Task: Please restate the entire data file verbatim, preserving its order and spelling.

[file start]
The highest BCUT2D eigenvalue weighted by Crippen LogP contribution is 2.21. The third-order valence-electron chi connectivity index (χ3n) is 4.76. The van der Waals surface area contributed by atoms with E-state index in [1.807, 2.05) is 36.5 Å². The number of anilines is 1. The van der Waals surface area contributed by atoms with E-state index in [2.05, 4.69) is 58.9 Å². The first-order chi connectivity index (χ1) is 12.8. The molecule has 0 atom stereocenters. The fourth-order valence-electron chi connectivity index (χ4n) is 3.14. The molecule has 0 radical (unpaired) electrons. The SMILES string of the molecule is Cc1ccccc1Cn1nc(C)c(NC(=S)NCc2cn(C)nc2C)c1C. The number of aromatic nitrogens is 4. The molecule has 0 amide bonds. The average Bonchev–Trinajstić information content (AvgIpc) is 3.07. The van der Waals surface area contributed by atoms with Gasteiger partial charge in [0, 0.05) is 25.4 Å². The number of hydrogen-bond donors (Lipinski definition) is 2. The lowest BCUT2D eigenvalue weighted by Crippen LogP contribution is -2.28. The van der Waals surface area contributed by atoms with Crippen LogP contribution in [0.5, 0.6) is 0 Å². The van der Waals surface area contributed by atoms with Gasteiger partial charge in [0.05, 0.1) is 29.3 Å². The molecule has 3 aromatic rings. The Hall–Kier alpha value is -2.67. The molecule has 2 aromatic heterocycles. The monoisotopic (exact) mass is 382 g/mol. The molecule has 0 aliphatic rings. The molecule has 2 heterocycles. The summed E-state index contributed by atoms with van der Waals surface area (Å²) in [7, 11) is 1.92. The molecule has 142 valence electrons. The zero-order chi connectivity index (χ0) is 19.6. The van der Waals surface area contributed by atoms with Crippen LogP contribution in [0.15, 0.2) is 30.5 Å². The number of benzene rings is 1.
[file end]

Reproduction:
The highest BCUT2D eigenvalue weighted by Crippen LogP contribution is 2.21. The third-order valence-electron chi connectivity index (χ3n) is 4.76. The van der Waals surface area contributed by atoms with E-state index in [1.807, 2.05) is 36.5 Å². The number of anilines is 1. The van der Waals surface area contributed by atoms with E-state index in [2.05, 4.69) is 58.9 Å². The first-order chi connectivity index (χ1) is 12.8. The molecule has 0 atom stereocenters. The fourth-order valence-electron chi connectivity index (χ4n) is 3.14. The molecule has 0 radical (unpaired) electrons. The SMILES string of the molecule is Cc1ccccc1Cn1nc(C)c(NC(=S)NCc2cn(C)nc2C)c1C. The number of aromatic nitrogens is 4. The molecule has 0 amide bonds. The average Bonchev–Trinajstić information content (AvgIpc) is 3.07. The van der Waals surface area contributed by atoms with Gasteiger partial charge in [0, 0.05) is 25.4 Å². The number of hydrogen-bond donors (Lipinski definition) is 2. The lowest BCUT2D eigenvalue weighted by Crippen LogP contribution is -2.28. The van der Waals surface area contributed by atoms with Crippen LogP contribution in [0.5, 0.6) is 0 Å². The van der Waals surface area contributed by atoms with Gasteiger partial charge in [0.05, 0.1) is 29.3 Å². The molecule has 3 aromatic rings. The Hall–Kier alpha value is -2.67. The molecule has 2 aromatic heterocycles. The monoisotopic (exact) mass is 382 g/mol. The molecule has 0 aliphatic rings. The molecule has 2 heterocycles. The summed E-state index contributed by atoms with van der Waals surface area (Å²) in [7, 11) is 1.92. The molecule has 142 valence electrons. The zero-order chi connectivity index (χ0) is 19.6. The van der Waals surface area contributed by atoms with Crippen LogP contribution in [0.15, 0.2) is 30.5 Å². The number of benzene rings is 1.